Assembly Speaker Craig Coughlin explained why he doesn’t think the state needs to “defund” the police, but why it does need to borrow $5 billion Friday morning.
Coughlin (D-Woodbridge), appearing on the “Speak to the Speaker” program on WCTC-AM 1450, agreed with Gov. Phil Murphy and other leaders when he said the issues around policing are really about community relations.
“At the heart of the sentiment of that is not so much defunding police as it is at pushing for community reinvestment,” he said.
Coughlin said that means making sure social services — including those for behavioral health — get the attention and the funding they need.
“Those are things that I’m clearly and firmly behind,” he said. “I think making sure that those things get their fair share (of investment) and recognizing how important they are to bringing about stronger and safer communities is really at the heart of that movement.”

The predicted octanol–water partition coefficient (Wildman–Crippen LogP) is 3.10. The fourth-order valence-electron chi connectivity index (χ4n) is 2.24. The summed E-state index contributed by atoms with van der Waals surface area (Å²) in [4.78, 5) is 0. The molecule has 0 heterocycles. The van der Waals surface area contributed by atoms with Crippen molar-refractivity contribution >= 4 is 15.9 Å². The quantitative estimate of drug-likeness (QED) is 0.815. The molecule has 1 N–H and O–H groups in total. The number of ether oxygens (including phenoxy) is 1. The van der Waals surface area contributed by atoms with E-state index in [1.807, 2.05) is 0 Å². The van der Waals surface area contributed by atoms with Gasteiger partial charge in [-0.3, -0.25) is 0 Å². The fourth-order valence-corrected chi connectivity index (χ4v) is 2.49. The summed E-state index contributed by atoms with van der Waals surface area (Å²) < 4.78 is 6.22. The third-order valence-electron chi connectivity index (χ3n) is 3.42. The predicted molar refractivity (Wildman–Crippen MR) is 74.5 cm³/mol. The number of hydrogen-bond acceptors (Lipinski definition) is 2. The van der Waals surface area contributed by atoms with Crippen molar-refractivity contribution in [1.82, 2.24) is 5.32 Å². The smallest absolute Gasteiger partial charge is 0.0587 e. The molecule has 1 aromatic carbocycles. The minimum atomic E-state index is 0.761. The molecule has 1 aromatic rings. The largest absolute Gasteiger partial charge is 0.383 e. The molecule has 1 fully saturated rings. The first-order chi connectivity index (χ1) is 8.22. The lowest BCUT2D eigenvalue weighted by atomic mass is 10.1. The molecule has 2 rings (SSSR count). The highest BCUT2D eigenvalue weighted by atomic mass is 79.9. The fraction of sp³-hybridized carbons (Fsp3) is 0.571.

Coughlin also noted the state will be facing some funding challenges — which is putting it lightly. Some estimates say the state will face an approximate $10 billion shortfall in revenues.
It’s one of the reasons why Coughlin said he has supported — and the Assembly has passed — a bill that would allow the state to borrow $5 billion. A bill in the Senate has yet to be voted on.
“I believe it is the necessary thing to do,” he said. “Borrowing $5 billion is a big decision. And it’s something that I generally wouldn’t support: I wouldn’t do it for my personal finances, I wouldn’t support it for the state, but the other alternatives are unrealistic.
“The notion that we would be able to cut an additional $5 billion would mean beyond-draconian cuts, it would cut into things we recognize are necessary and essential for the state to continue to operate. We can’t tax $5 billion of new revenue in order to fill that revenue gap. And, so, it is the best among not-great options, and so that’s what we have done.”
Even with such massive borrowing, Coughlin said the state will be facing cuts that will be painful, he said. He said the Legislature, which will appropriate the spending, needs to make sure it does so carefully.
Not borrowing, however, is not an option, he said.
“These are extraordinary financial times and I think that cries out for an extraordinary financial option if there is one, and borrowing, in my view, is one of those options that we need to avail ourselves to,” he said.